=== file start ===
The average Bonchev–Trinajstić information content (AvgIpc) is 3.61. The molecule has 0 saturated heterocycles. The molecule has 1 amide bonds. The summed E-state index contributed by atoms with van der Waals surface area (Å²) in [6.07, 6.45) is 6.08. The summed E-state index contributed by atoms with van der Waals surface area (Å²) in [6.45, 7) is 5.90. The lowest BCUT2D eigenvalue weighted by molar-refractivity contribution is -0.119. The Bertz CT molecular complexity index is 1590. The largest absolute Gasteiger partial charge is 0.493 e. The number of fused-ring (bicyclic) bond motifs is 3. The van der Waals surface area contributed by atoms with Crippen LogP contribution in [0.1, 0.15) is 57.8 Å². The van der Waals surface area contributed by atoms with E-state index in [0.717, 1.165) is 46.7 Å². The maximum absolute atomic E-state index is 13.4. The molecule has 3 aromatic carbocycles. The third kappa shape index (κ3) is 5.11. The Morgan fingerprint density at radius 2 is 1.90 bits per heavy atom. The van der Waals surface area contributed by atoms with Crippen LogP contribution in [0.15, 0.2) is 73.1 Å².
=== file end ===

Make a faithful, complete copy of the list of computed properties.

The average Bonchev–Trinajstić information content (AvgIpc) is 3.61. The molecule has 0 saturated heterocycles. The molecule has 1 amide bonds. The summed E-state index contributed by atoms with van der Waals surface area (Å²) in [6.07, 6.45) is 6.08. The summed E-state index contributed by atoms with van der Waals surface area (Å²) in [6.45, 7) is 5.90. The lowest BCUT2D eigenvalue weighted by molar-refractivity contribution is -0.119. The Bertz CT molecular complexity index is 1590. The largest absolute Gasteiger partial charge is 0.493 e. The number of fused-ring (bicyclic) bond motifs is 3. The van der Waals surface area contributed by atoms with Crippen LogP contribution in [0.1, 0.15) is 57.8 Å². The van der Waals surface area contributed by atoms with E-state index in [0.717, 1.165) is 46.7 Å². The maximum absolute atomic E-state index is 13.4. The molecule has 3 aromatic carbocycles. The third kappa shape index (κ3) is 5.11. The Morgan fingerprint density at radius 2 is 1.90 bits per heavy atom. The van der Waals surface area contributed by atoms with Crippen LogP contribution in [0.15, 0.2) is 73.1 Å².